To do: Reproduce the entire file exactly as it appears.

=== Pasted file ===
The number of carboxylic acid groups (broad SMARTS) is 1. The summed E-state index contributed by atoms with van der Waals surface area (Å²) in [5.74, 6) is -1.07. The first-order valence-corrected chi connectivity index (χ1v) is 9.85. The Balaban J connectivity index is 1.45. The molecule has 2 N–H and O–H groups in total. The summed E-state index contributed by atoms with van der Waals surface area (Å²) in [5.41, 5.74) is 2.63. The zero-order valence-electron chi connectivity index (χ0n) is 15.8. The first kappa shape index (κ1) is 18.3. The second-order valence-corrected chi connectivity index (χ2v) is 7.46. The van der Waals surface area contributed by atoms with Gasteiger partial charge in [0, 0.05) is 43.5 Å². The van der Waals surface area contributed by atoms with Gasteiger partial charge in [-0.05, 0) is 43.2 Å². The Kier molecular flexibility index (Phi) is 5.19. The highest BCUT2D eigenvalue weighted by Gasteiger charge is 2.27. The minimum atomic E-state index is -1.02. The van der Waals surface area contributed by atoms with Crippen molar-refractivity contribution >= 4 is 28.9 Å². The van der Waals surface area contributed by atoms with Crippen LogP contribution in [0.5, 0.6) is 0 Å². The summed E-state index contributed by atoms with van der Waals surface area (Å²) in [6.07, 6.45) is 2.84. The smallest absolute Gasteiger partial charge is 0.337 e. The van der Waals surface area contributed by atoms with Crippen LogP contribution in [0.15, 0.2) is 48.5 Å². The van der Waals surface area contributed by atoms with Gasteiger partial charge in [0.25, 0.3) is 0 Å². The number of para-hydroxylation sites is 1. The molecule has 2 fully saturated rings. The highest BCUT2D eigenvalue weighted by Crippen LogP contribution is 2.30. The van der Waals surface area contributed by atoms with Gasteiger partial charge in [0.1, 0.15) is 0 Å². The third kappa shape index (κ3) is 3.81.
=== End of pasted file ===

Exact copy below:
The number of carboxylic acid groups (broad SMARTS) is 1. The summed E-state index contributed by atoms with van der Waals surface area (Å²) in [5.74, 6) is -1.07. The first-order valence-corrected chi connectivity index (χ1v) is 9.85. The Balaban J connectivity index is 1.45. The molecule has 2 N–H and O–H groups in total. The summed E-state index contributed by atoms with van der Waals surface area (Å²) in [5.41, 5.74) is 2.63. The zero-order valence-electron chi connectivity index (χ0n) is 15.8. The first kappa shape index (κ1) is 18.3. The second-order valence-corrected chi connectivity index (χ2v) is 7.46. The van der Waals surface area contributed by atoms with Gasteiger partial charge in [0, 0.05) is 43.5 Å². The van der Waals surface area contributed by atoms with Gasteiger partial charge in [-0.05, 0) is 43.2 Å². The Kier molecular flexibility index (Phi) is 5.19. The highest BCUT2D eigenvalue weighted by Gasteiger charge is 2.27. The minimum atomic E-state index is -1.02. The van der Waals surface area contributed by atoms with Crippen molar-refractivity contribution >= 4 is 28.9 Å². The van der Waals surface area contributed by atoms with Crippen LogP contribution in [0.5, 0.6) is 0 Å². The summed E-state index contributed by atoms with van der Waals surface area (Å²) in [6.07, 6.45) is 2.84. The smallest absolute Gasteiger partial charge is 0.337 e. The van der Waals surface area contributed by atoms with Crippen LogP contribution in [0.15, 0.2) is 48.5 Å². The van der Waals surface area contributed by atoms with Gasteiger partial charge in [0.25, 0.3) is 0 Å². The number of para-hydroxylation sites is 1. The molecule has 2 fully saturated rings. The highest BCUT2D eigenvalue weighted by Crippen LogP contribution is 2.30. The van der Waals surface area contributed by atoms with Gasteiger partial charge in [0.1, 0.15) is 0 Å². The third kappa shape index (κ3) is 3.81.